High School sports

At Lake Clifton, father and son's bond is on display on and off the basketball court

Lake Clifton High School basketball coach Herman Harried has won 436 games and four state titles in his 23 years. His son Armon is a senior on the team.

Of all the countless hours Armon Harried spent in the Lake Clifton gym watching his father’s Lakers play basketball, halftime was his favorite.

Sporting khakis and a polo shirt with a basketball always in his hands, he would race out of the stands and take to the court, getting up as many shots as he could before the teams returned for the second half.


Coming out of middle school with excellent grades and skills on the basketball court, Armon had options when it came to where he wanted to play his high school ball.

No tough decision had to be made, though. Lake Clifton was the choice and playing for his father, Herman “Tree” Harried, was his only desire.


Four years later, the two are successfully navigating a rewarding path, finding the ideal balance between their father-son relationship and the one as coach and player.

After leading the junior varsity to the Baltimore City championship as a sophomore and then contributing in the Lakers’ Class 2A state championship season as a junior, Armon has thrived in a lead role this season. The versatile 6-foot-4 senior is averaging 24 points, eight rebounds and three assists per game, seeing time at guard and forward while captaining a team that closed out the regular season with an 18-4 mark.

The No. 7 Lakers, now competing in Class 1A, will open the North region playoffs on Friday when the team hosts Baltimore City foe ACCE.

Sitting in the gym during a rare quiet time after school and before practice a couple of weeks ago, Armon took a look around and reflected.

“This is just home — I grew up here,” he said. “This is the first place I shot a basketball and where I began to love the game. Over the years, even before I started playing here, I had an appreciation of the hard work that comes with playing at Lake Clifton, and then winning a state championship was awesome.”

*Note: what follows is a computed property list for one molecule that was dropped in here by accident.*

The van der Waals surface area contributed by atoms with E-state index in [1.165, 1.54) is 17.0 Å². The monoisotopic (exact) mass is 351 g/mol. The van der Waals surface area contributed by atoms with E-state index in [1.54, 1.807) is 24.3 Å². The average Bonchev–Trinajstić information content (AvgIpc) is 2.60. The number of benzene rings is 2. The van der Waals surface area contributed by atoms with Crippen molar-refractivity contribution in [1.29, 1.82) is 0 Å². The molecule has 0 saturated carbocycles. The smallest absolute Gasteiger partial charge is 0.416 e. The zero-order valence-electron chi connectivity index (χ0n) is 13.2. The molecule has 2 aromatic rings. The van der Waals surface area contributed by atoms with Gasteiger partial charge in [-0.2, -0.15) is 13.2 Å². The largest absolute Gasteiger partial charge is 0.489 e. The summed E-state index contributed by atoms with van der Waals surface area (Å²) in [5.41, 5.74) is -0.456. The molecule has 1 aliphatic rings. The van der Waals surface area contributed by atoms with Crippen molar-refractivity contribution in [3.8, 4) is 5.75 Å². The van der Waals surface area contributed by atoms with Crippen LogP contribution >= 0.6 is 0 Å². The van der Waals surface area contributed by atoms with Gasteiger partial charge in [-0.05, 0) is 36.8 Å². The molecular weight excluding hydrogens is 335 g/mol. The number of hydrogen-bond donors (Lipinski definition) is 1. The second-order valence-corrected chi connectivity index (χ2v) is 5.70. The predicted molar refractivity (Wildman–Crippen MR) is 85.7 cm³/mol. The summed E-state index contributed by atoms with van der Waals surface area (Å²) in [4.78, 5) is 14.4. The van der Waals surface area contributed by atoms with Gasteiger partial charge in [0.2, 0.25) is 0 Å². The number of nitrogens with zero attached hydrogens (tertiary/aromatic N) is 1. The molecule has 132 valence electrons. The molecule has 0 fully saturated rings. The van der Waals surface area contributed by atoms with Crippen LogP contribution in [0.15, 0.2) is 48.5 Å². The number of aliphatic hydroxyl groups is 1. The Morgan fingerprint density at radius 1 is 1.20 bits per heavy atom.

Through elementary and middle school, Armon was given a simple rule he followed every day.

After Coach Harried picked him up from school, they went to Lake Clifton where he would sit in his father’s office to do his homework.

When he finished and his work was checked, he was allowed to play basketball.


Coach Harried, a stern disciplinarian who has won 436 games, four state titles and four Baltimore City titles in his 23 seasons at Lake Clifton, turned on the “proud dad” switch for a few minutes that same day in the gym recently.

He beams when he shows a visitor the drawings Armon made during grade school, still taped on his office wall. The training wheels from Armon’s first bike are still around with a story about how he learned to ride it on the gym floor. And when the visitor is just about out the door, Coach Harried catches up to him to hand him a sheet of paper — a note from Armon’s guidance counselor detailing his fine work in the classroom. Coach Harried and Armon’s mother, Delora Walker, have always preached academics first. With a 4.4 grade point average, Armon, who is drawing interest from area colleges Coppin State, Loyola, Morgan State, and Towson, along with Florida A&M and Coastal Carolina, will be the class valedictorian.

Lake Clifton High School boys basketball coach Herman Harried with his son Armon when he was playing youth football.

“Most people that have been coming around over the last 17 years remember him always running around here,” Coach Harried said. “His growth and development have been great as well as his maturity and his leadership. He’s a very mature young man. I think he has an old spirit in the way he conducts himself and he’s grown both academically and athletically.”

Armon looks like a slightly smaller version of his father, who was a 6-foot-7 forward at Dunbar before moving on to Syracuse and then playing professionally overseas. They are both long and lanky with broad shoulders. On game day, the same fierce competitiveness shows up on their faces.